The 44-seaters are magnificent vehicles, both in appearance and in riding comfort. They can be used equally well for stage, private-hire or excursion work. The body, which has a front entrance, is constructed throughout of aluminium alloy, except for the main cross-bars and pillars, which are of steel. The seats are mounted on 4-in, high platforms to avoid wheel-arch obstruction. Ventilation is good, and the underseat heating is effective.
Formica over the side panels below the windows protects passengers' arms from the chill touch usually arising from metal bodies. A largd amber Perspex panel in the roof gives the effect on a dull day of the interior being brilliantly illuminated.
Mr. Thompson takes great pride in the appearance of his vehicles. When
they go in for overhaul, not onty are all the conventional matters attended to but he even goes to the trouble of treating parts such as the chassis and springs with aluminium paint, so that when a vehicle again takes the road it is thoroughly clean in every part. Only new vehicles are bought as replacements are needed. Tyres also are bought new, and are not retreaded. An average life of 53,000 miles is being obtained.
Good results are also being achieved with engines. The first post-war eng:ne was recently replacedafter doing 350,000 miles. In the past year, low viscosity detergent oils have been used and Mr. Thompson says that there has since been a noticeable saving on batteries as well as greatly diminished engine wear. The fuel consumption rate of the fleet averages 14 m.p.g.
The fleet is garaged partly at North End, Sedgefield, and partly at Parkside, both being freehold premises. At North End, which was bought in 1928, there are four coaches, and at Parkside, which was enlarged in 1954, there is room for 15. A taxi service, public repair garage and filling station is cofiducted from North End. The fleet is maintained by a foreman and one other fitter, four apprentices, a bodybuilder and an assistant and two cleaners.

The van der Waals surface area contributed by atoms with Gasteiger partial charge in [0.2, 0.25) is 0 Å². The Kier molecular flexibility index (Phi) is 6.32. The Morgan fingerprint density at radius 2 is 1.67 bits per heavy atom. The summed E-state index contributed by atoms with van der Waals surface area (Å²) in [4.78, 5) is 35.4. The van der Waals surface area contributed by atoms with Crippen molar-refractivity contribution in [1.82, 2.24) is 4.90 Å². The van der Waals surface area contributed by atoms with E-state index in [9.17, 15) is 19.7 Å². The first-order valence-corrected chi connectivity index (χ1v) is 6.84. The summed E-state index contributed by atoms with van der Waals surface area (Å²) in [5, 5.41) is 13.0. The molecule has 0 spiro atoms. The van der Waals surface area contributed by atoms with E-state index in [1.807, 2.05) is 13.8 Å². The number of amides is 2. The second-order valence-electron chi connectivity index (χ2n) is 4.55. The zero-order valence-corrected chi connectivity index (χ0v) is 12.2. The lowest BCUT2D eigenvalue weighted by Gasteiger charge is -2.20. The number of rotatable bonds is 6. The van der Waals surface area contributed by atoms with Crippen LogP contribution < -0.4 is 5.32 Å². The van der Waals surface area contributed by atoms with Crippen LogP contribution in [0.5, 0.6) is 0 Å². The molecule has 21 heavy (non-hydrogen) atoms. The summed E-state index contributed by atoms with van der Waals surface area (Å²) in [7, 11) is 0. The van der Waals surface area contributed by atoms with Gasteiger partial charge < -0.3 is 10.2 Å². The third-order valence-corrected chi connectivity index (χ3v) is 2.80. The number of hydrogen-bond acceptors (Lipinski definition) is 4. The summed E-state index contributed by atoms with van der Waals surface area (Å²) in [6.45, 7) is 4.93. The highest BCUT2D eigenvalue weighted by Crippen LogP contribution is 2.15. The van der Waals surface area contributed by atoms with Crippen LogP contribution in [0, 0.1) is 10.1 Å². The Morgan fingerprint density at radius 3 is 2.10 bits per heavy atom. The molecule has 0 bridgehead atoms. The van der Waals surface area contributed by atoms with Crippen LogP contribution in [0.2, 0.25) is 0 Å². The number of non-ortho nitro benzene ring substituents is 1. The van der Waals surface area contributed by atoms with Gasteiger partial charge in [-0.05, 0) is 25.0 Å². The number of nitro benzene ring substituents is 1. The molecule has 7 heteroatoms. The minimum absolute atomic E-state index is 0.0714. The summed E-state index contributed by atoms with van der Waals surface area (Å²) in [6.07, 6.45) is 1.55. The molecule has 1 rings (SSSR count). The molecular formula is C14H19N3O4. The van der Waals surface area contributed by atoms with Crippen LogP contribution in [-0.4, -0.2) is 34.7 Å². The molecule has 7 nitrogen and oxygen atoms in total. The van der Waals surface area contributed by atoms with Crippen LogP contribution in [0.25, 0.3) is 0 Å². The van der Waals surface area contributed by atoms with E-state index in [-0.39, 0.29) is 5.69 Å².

An illustration of the growth of the business is provided by the following figures: Passengers on stage services numbered 462,000 (223,000 miles) m 1930, and 2,080,000 (301,000 miles) in 1955; express, 1,976 passengers (16,000 miles) in 1930, and 15,002 passengers (71,000 miles) in 1955. Workers' services, quoting the 1931 figures, had 36,000 passengers (26,000 miles) in that year, and 100,000 passengers (52,000 miles) in 1955. Private-hire passengers totalled 3,100 (15,000 miles) in 1931, and 72,500 (126,000 miles)
last year. 4
Mr. Thompson considers that, at the present time, he needs to take a minimum of Is. 9d. per car-mile on stage services to show a profit. . It is,
perhaps, somewhat surprising to -find that he does not quote a higher figure in view of the experience of other concerns, but he attributes the low costs • to his policy of vehicle-uniformity, meticulous maintenance and strict control through traffic statistics. Until two years ago Bell-punch-type tickets were used, but these have now been replaced by Bellgraphic.
Mr. A. Roucroft and Mr, W. Duffield, trading as Messrs. Favourite Service No. 2, have a MiddlesbroughBishop Auckland service running along Wilkinson's route, but the Favourite
times are arranged between Wilkinson's journeys to give an -even halfhour headway. There is no pooling of receipts, but returns and contracts (seasons) are available on each concern's buses.
Wilkinson's are fortunate in operating on a 17-mile route, the whole of which is through thickly populated country with traffic both ways for much of the day, but this must not detract from the very real achievement of Mr. Thompson and his uncle in maintaining such a high level of efficiency in the face of considerable competition in the past.